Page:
Fly Tying Room

Guest Blogger:  Mary S. Kuss, Life-long avid angler, licensed PA fishing guide (retired), founder of the Delaware Valley Women’s Fly Fishing Association

Maybe you’re one of those hard-core types who fly fishes all winter. Or perhaps you have the means and opportunity to travel, and pursue your fishing in warmer climes. If not, by the time December rolls around you have most likely packed up your gear until spring. 


If you’re a fly tyer, however, you have a delightful alternative focus to see you through the bleak winter months. I tie according to need the year around, but once the winter holidays have come and gone serious fly tying season gets under way. I enjoy the process of going over my tools and materials, putting them in order and re-stocking essential items I’ve run short of. A visit to my local fly shop is a fine way to spend some time on a cold winter afternoon. Fly tying catalogs and websites also offer a delightful combination of inspiration and temptation. So I usually indulge myself and choose some tantalizing new materials, hooks, or tools. 

Fly Tying Room
Fly tying room of Robert Littlejohn

Fly Tying Through the Winter

With my purchases in hand, it’s play time.  I can’t wait to start exploring the exciting possibilities these new acquisitions present. I’m always hoping to strike gold and come up with a great new pattern that’s destined to work wonderfully well.  That’s the holy grail of fly tying, and it does happen occasionally. But honestly, most of these flights of fancy wind up merely taking up space in my fly boxes. They become “desperation flies,” only to see the water after all the more likely choices have come up short.


Occasionally one of these flies redeems itself by being the only thing that works on a given day. That doesn’t mean that this performance will be repeated often or ever. So no matter how spectacular the results, I try to resist the impulse to immediately tie up scads of them.  Everything works sometimes, nothing works all the time. And you do get one-hit-wonders. 


I have several large stock boxes of various flies that didn’t make the cut for a spot in my working boxes. I should ruthlessly take a window scraper blade to these rejects so that the hooks can be recycled, but I never seem to get around to doing it. I’m too cheap to throw the hooks away and too lazy to do what’s necessary to recycle them. It’s so much easier to just get out a new one.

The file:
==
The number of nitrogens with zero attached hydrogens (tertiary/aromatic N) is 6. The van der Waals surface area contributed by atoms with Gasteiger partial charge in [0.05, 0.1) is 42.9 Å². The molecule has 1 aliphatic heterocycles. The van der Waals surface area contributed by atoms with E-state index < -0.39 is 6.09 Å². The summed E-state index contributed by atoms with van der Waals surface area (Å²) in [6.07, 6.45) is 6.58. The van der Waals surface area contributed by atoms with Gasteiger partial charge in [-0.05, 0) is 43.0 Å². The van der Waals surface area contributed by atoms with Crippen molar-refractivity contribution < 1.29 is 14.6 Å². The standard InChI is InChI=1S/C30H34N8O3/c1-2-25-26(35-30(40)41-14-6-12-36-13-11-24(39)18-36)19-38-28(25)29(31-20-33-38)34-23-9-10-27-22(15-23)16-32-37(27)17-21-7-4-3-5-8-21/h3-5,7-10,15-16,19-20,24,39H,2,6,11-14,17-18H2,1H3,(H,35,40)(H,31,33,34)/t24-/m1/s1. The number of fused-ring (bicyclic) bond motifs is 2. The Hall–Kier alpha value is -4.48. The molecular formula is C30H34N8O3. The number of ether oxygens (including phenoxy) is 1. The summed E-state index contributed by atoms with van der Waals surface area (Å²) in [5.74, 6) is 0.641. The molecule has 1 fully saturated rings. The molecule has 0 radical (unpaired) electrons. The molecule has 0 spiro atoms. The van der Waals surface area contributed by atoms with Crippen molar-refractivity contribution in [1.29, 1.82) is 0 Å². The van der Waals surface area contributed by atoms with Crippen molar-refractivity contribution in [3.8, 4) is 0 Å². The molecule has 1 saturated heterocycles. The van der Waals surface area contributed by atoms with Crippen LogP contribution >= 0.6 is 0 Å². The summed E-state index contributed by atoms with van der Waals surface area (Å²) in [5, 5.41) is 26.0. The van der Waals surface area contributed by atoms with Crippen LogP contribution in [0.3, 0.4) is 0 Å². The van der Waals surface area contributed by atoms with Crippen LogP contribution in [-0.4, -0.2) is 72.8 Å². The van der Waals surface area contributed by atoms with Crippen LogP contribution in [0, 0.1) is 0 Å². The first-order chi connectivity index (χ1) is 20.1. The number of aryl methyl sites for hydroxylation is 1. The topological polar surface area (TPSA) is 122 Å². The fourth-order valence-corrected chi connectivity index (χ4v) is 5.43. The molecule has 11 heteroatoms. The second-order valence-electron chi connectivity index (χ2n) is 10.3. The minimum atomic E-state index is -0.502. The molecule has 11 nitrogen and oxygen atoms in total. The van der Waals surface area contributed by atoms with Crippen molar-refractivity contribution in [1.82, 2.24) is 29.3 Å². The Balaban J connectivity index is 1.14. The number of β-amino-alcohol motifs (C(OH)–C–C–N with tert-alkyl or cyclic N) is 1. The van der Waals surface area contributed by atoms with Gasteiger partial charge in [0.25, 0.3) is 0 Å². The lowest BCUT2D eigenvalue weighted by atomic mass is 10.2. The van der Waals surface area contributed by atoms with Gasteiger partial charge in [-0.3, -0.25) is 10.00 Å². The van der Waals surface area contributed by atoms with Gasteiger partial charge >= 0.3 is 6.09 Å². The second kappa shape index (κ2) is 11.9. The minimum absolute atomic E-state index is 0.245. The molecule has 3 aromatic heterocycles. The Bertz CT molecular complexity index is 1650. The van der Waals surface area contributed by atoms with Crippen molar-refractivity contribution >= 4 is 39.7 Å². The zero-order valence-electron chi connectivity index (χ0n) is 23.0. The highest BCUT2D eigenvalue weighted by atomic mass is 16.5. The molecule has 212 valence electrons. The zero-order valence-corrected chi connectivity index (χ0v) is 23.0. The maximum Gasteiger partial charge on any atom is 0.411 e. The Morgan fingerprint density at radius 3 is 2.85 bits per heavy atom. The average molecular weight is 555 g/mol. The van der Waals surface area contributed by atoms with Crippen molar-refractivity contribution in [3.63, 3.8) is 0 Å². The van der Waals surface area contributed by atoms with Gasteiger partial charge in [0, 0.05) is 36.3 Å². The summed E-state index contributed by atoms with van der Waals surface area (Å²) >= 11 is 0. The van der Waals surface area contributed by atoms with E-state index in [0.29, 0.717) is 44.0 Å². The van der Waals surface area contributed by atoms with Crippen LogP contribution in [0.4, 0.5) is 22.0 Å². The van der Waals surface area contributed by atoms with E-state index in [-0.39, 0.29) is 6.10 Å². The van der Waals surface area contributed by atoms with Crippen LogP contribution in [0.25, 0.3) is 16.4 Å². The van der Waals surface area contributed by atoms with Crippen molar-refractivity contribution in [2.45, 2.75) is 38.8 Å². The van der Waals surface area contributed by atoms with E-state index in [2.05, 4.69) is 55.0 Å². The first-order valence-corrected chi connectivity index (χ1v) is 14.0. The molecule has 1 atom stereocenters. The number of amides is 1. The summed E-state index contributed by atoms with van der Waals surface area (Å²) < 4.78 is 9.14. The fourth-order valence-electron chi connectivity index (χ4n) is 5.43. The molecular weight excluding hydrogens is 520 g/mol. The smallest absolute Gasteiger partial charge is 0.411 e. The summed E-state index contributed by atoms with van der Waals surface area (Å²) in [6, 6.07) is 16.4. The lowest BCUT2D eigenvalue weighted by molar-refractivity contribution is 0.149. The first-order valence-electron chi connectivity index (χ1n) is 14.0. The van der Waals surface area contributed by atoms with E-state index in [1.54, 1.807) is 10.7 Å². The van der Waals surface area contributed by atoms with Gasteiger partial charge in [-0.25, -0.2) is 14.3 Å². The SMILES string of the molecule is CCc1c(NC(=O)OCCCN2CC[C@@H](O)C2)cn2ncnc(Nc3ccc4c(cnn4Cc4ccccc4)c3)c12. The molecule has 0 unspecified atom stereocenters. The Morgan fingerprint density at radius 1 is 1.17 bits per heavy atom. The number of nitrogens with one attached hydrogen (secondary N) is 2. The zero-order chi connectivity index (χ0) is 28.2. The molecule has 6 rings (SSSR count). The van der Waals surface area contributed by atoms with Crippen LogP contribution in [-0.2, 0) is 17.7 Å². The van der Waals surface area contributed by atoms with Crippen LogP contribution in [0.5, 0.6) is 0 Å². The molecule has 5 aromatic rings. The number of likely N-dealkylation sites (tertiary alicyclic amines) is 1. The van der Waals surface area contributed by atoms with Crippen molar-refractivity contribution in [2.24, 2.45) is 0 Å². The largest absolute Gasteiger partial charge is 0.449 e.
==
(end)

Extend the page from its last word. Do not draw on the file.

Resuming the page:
Getting Productive at the Bench

Once I’ve satisfied my desire to play, it’s time to settle down and get to work on stocking my fly boxes with the reliable workhorse patterns I depend on year in and out. Not that this list is set in stone.  New patterns regularly make their way into my working fly boxes, displacing former occupants that have fallen out of favor.  But I have to start somewhere. The empty spots in my working boxes remind me what I should tie first. Hopefully I’ve not been careless enough to let the supply of anything important go to zero. In that case, I’m in for some head-scratching.  What was in this empty spot?


I try to spend my bench time wisely, and to be somewhat disciplined about the process of restocking my fly boxes. Some useful lessons can be learned from the world of commercial fly tying. I’ve had just enough exposure to that world to know that it’s not for me. I feel that it makes drudgery of a pursuit that should be relaxing and fun. Yet the limited amount of commercial tying I’ve done has taught me a few tricks that make it easier and more efficient to produce the flies I need for my own use and to share with friends.